Authored by William Robert Barber
Mindboggling, bewildering, amazingly dumb, and downright ignorant is the concept of peace at anytime; much less peace in our time. The very idea that peace (as a foreign policy goal) is an attainable probability is an absolute absurdity. Realpolitik dismisses peace as outright naiveté — a dangerous strategy and a silly forethought. Yet, although, and still the intelligentsia unapologetically touts peace as its ultimate goal, the raison d’être of a nation state’s primary obligatory, and most profusely, those who profess to know just about everything (wonks of the department of state for one) pronounce peace as the moral-ethical priority of an enlightened society.
For those of Harvard, Yale, and Princeton legacy, the very ones that underwrite, regulate, and administrate the workings of the government dismiss the available volubility of documentation to the contrary and continue to profess peace as feasible. After all, they who behold MBAs and JDs have degreed that peace is the rational extension of humanness, of intellectual enlightenment; conclusively therefore, these of Noblesse Oblige lineage (the ones that run the show) have confidently surmised: Rational deduction reasons that peace is reasonable thus attainable.
I say that peace is mythical as well as a convenient illusion void of all empirical evidence as to its attainment; further, peace as a stated policy goal is nothing more than a rhetorical utility extensively used as a reason for violent conflict; an excellent example of such rhetorical utility is WWI: “The war to end all wars.” Since humanoids learned to fashioned and bound stone to stick, millions of humans have died directly or indirectly from the purposeful misdirection of establishing peace in the name of war.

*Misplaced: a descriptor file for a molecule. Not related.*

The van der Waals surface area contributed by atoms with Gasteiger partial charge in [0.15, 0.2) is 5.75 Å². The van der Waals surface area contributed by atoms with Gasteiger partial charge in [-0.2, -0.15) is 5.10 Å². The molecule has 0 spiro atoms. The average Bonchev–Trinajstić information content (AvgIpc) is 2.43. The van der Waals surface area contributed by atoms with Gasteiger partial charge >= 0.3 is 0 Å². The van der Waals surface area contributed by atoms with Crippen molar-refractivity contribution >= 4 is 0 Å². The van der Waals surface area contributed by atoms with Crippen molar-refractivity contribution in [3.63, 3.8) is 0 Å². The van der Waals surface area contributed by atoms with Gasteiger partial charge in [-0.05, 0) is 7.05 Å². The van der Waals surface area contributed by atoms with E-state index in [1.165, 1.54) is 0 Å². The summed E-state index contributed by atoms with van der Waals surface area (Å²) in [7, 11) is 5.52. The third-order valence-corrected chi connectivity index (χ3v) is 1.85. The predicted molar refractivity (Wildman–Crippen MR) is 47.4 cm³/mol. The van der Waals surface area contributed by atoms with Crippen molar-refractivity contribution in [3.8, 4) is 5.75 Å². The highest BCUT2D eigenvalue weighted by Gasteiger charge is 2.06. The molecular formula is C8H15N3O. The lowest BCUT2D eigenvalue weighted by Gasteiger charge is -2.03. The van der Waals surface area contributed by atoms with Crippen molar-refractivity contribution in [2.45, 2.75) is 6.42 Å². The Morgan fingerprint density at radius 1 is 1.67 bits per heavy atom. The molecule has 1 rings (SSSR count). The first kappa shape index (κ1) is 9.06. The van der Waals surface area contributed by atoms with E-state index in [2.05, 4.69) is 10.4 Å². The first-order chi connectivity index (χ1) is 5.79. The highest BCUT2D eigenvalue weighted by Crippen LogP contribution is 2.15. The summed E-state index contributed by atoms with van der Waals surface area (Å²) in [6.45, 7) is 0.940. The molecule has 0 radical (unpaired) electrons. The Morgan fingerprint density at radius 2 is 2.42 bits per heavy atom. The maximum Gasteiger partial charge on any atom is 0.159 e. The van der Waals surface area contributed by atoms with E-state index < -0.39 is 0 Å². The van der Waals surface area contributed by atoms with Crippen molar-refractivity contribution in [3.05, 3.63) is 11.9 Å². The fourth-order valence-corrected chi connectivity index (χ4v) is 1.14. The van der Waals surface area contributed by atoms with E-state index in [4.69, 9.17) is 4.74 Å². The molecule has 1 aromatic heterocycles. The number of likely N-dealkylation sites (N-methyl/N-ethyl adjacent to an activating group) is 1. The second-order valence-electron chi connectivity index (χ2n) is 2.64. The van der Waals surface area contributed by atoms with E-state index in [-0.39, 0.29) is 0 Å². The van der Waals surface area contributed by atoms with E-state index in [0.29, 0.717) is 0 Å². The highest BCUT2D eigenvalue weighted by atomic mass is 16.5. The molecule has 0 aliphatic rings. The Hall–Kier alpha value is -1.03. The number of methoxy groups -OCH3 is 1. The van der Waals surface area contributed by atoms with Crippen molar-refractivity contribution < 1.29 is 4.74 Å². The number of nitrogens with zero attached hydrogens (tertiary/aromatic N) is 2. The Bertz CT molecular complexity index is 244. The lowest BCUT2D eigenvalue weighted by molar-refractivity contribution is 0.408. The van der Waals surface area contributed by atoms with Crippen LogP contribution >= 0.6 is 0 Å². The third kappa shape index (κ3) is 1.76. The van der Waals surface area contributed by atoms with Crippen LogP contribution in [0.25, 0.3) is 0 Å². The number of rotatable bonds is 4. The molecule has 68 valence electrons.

The intrinsic behavioral dysfunction that prompts one to rob, deceive, murder, and lie on an individual basis is the same — although exaggerated dysfunction that prompt nations to, under the ensign of manifest destiny, xenophobia, theocratic intolerance, ideological incongruity, or a myriad of other such ‘causes to act violently’ predicaments that render the idea of peace as a foreign policy goal impossible.
Amongst nation states the great persuader is not kindness, personal niceties, nor offers of understanding and friendship. The great persuader is power coupled with the will to act. Power if uncoupled from the will to act disadvantages the nation with power; such a disadvantage eventually disables the persuasion of power rendering the nation in common denomination with the not-as-powerful.
The choice is self-evident: America is either the most powerful nation on earth or not. If the choice is “not” then another nation will take its place; the weaker will either submit or conflict. Prudence and analytical reality compel America to be the most powerful nation on earth. Therefore a foreign policy that is as unrealistic as the ridiculous notion that peace is an attainable goal only misdirects costly efforts, wastes resources, and corrupts time spent. Further, when one accepts peace as an attainable goal one expends treasure, resources, and blood in the hope that the particular counter-party will be converted to civil sensibility, rational deduction, stop the violent behavior, and act reasonably. The key word is hope. Hope is not a tactical or strategic policy; hope is emotional wishfulness.
My assumption is that peace as a goal is so impeded in the American psyche that my thoughts will be dismissed and disregarded; nevertheless, I have expressed my thoughts on the subject and found accordingly satisfaction in doing so. Obviously, my concern is that as Secretary Kerry and President Obama seek compromise with America’s enemies and pseudo-allies in the interest of peace the result will be diminished U. S. power while eliminating this nation’s will to act from its quiver of steal-tipped arrows.